March 5, 2019
While I was writing a book about the original paper butterfly project that was done in 1998 in Myrtle Beach, SC, and How to Teach about the Holocaust I got the idea to build a permanent monument in memory of all the children who died in the Holocaust. A local teacher and her students had collected more than a million paper butterflies in memory of the children.
Hugo Schiller, local Holocaust survivor is the last Holocaust survivor left in Myrtle Beach but there are many people here whose lives have been touched by World War II. Hugo and his family were taken by the Nazi’s when he was 9 years old to the Concentration Camp de Gurs in the foothills of the Pyrenees Mountains. He was rescued by Alice Synnestvedt and the Quakers but his parents and other family members were killed at Auschwitz. He was 9-years-old the last time he saw his parents.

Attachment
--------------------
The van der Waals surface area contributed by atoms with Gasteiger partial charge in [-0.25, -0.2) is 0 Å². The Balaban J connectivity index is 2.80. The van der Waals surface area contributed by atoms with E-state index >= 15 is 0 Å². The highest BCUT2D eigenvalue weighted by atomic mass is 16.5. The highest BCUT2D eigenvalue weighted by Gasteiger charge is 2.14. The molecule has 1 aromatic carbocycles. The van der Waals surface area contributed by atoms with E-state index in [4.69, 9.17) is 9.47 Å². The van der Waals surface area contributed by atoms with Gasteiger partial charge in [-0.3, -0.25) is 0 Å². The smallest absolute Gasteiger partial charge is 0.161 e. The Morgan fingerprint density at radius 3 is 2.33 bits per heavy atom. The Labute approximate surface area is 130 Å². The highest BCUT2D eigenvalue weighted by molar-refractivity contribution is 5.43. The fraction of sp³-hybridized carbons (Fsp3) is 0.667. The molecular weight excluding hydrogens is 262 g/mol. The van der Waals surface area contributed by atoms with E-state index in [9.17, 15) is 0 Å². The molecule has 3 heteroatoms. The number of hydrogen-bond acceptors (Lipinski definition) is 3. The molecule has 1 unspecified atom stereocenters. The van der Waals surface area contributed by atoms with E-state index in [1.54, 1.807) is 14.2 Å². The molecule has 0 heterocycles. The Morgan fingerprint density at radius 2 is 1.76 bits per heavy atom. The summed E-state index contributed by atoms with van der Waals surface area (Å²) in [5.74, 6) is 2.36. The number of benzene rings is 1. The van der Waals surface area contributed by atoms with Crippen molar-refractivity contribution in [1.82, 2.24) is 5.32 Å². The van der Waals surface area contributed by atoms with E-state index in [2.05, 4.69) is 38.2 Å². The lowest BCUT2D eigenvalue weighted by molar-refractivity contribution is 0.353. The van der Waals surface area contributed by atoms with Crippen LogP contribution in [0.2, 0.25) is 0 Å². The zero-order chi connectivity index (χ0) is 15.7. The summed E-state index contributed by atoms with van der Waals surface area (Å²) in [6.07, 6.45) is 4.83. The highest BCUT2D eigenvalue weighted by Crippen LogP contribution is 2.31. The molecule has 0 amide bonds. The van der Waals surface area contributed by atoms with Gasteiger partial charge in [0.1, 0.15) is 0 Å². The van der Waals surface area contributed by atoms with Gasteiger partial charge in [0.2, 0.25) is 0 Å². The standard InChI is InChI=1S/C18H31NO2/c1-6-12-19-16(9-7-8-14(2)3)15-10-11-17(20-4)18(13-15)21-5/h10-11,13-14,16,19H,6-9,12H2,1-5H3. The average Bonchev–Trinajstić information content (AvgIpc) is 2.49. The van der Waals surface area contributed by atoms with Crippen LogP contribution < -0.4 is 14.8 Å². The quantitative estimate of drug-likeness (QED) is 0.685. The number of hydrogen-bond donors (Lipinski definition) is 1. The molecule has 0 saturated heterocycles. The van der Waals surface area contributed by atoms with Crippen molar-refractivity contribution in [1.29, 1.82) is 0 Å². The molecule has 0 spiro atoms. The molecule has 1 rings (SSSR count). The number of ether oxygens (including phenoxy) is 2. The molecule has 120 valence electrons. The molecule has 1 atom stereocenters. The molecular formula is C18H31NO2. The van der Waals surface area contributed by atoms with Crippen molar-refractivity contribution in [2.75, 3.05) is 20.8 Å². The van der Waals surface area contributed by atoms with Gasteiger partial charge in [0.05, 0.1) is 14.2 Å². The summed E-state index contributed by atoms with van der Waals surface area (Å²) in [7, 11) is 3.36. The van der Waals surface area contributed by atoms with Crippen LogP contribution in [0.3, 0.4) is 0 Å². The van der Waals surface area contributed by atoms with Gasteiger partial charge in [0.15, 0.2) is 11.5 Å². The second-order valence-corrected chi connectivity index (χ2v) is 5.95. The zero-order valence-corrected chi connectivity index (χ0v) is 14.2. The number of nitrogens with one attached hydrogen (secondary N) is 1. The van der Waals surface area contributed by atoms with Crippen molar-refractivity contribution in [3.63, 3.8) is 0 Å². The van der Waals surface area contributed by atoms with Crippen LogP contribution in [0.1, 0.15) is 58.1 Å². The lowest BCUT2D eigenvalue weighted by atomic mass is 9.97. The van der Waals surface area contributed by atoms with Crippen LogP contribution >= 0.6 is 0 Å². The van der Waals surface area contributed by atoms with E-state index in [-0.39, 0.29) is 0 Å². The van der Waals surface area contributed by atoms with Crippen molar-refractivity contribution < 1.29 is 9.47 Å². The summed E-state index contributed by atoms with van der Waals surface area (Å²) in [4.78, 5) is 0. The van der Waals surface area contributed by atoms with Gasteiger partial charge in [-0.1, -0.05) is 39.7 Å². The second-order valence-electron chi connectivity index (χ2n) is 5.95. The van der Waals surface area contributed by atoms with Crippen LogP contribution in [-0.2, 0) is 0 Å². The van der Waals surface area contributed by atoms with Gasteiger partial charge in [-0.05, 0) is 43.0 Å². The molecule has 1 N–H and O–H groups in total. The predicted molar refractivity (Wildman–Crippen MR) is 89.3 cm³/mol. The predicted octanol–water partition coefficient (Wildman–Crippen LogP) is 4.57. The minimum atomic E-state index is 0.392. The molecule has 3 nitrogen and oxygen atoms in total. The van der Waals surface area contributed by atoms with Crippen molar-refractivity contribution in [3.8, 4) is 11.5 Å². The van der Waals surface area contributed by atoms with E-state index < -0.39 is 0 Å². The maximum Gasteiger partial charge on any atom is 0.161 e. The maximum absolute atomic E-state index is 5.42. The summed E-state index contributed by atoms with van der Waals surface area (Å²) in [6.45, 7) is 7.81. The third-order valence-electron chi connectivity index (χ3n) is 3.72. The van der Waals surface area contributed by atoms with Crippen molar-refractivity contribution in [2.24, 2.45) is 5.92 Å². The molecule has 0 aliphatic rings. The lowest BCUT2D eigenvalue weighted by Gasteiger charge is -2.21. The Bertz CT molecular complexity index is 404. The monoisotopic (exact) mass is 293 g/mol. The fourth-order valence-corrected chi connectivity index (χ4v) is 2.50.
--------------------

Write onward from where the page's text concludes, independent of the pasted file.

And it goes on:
THE PERMANENT BUTTERFLY MEMORIAL MONUMENT IS IN THE SHAPE OF HUGE WHITE BUTTERFLY because the children in the Holocaust saw the butterfly as a symbol of hope, beauty and freedom. “The walls were covered with hundreds of butterflies, scratched and etched with fingernails and pebbles.” — Elizabeth Kubler-Ross, author writing about The Childrens’ Barracks of Maidenek Concentration Camp.
Schiller said the permanent monument will be a reminder that we must never forget the 6 million Jewish people and the 5 million Christians who were killed during the Holocaust.